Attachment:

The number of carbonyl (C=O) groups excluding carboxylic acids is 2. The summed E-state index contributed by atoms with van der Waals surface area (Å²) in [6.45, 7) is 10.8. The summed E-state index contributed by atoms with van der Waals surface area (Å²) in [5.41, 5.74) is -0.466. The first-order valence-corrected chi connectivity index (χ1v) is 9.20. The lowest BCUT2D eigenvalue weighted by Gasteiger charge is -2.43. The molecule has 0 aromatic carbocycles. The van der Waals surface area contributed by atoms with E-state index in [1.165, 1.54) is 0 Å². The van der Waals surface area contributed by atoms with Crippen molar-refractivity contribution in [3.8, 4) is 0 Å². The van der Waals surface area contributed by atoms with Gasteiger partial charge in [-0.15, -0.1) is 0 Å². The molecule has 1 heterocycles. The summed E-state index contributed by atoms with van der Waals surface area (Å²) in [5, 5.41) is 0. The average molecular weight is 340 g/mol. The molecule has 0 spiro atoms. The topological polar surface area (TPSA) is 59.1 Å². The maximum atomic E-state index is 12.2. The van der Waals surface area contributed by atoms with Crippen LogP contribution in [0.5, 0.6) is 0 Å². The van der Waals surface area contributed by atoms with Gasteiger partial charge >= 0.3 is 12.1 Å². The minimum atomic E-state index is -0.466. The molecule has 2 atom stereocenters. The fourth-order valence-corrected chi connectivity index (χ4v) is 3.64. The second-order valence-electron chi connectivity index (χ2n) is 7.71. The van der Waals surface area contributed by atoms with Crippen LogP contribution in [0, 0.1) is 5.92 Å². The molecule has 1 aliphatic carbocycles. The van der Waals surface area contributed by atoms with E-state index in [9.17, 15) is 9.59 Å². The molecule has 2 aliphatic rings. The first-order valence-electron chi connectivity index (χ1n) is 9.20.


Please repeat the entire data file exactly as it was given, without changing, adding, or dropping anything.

The number of carbonyl (C=O) groups excluding carboxylic acids is 2. The summed E-state index contributed by atoms with van der Waals surface area (Å²) in [6.45, 7) is 10.8. The summed E-state index contributed by atoms with van der Waals surface area (Å²) in [5.41, 5.74) is -0.466. The first-order valence-corrected chi connectivity index (χ1v) is 9.20. The lowest BCUT2D eigenvalue weighted by Gasteiger charge is -2.43. The molecule has 0 aromatic carbocycles. The van der Waals surface area contributed by atoms with E-state index in [1.165, 1.54) is 0 Å². The van der Waals surface area contributed by atoms with Crippen molar-refractivity contribution in [3.8, 4) is 0 Å². The van der Waals surface area contributed by atoms with Gasteiger partial charge in [-0.15, -0.1) is 0 Å². The molecule has 1 heterocycles. The summed E-state index contributed by atoms with van der Waals surface area (Å²) in [5, 5.41) is 0. The average molecular weight is 340 g/mol. The molecule has 0 spiro atoms. The topological polar surface area (TPSA) is 59.1 Å². The maximum atomic E-state index is 12.2. The van der Waals surface area contributed by atoms with Crippen LogP contribution in [0.5, 0.6) is 0 Å². The van der Waals surface area contributed by atoms with Gasteiger partial charge >= 0.3 is 12.1 Å². The minimum atomic E-state index is -0.466. The molecule has 2 atom stereocenters. The fourth-order valence-corrected chi connectivity index (χ4v) is 3.64. The second-order valence-electron chi connectivity index (χ2n) is 7.71. The van der Waals surface area contributed by atoms with Crippen LogP contribution in [0, 0.1) is 5.92 Å². The molecule has 1 aliphatic carbocycles. The van der Waals surface area contributed by atoms with E-state index in [9.17, 15) is 9.59 Å². The molecule has 2 aliphatic rings. The first-order valence-electron chi connectivity index (χ1n) is 9.20.